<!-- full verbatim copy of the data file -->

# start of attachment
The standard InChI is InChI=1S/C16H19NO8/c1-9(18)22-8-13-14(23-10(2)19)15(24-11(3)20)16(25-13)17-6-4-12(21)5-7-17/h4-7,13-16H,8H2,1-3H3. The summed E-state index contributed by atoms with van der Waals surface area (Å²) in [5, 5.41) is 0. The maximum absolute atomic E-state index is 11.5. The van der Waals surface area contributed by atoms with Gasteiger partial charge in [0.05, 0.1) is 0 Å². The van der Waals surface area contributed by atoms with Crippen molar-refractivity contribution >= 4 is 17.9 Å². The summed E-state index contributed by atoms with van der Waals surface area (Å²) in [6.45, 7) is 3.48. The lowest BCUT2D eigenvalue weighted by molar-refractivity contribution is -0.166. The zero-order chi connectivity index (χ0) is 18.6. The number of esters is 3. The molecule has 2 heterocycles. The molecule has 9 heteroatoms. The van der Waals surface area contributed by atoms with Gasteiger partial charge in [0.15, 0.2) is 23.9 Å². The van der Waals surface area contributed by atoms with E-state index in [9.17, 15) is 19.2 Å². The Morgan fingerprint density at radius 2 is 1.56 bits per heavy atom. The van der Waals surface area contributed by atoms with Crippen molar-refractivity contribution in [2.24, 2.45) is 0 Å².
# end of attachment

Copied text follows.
The standard InChI is InChI=1S/C16H19NO8/c1-9(18)22-8-13-14(23-10(2)19)15(24-11(3)20)16(25-13)17-6-4-12(21)5-7-17/h4-7,13-16H,8H2,1-3H3. The summed E-state index contributed by atoms with van der Waals surface area (Å²) in [5, 5.41) is 0. The maximum absolute atomic E-state index is 11.5. The van der Waals surface area contributed by atoms with Gasteiger partial charge in [0.05, 0.1) is 0 Å². The van der Waals surface area contributed by atoms with Crippen molar-refractivity contribution >= 4 is 17.9 Å². The summed E-state index contributed by atoms with van der Waals surface area (Å²) in [6.45, 7) is 3.48. The lowest BCUT2D eigenvalue weighted by molar-refractivity contribution is -0.166. The zero-order chi connectivity index (χ0) is 18.6. The number of esters is 3. The molecule has 2 heterocycles. The molecule has 9 heteroatoms. The van der Waals surface area contributed by atoms with Gasteiger partial charge in [0.15, 0.2) is 23.9 Å². The van der Waals surface area contributed by atoms with E-state index in [9.17, 15) is 19.2 Å². The Morgan fingerprint density at radius 2 is 1.56 bits per heavy atom. The van der Waals surface area contributed by atoms with Crippen molar-refractivity contribution in [2.24, 2.45) is 0 Å².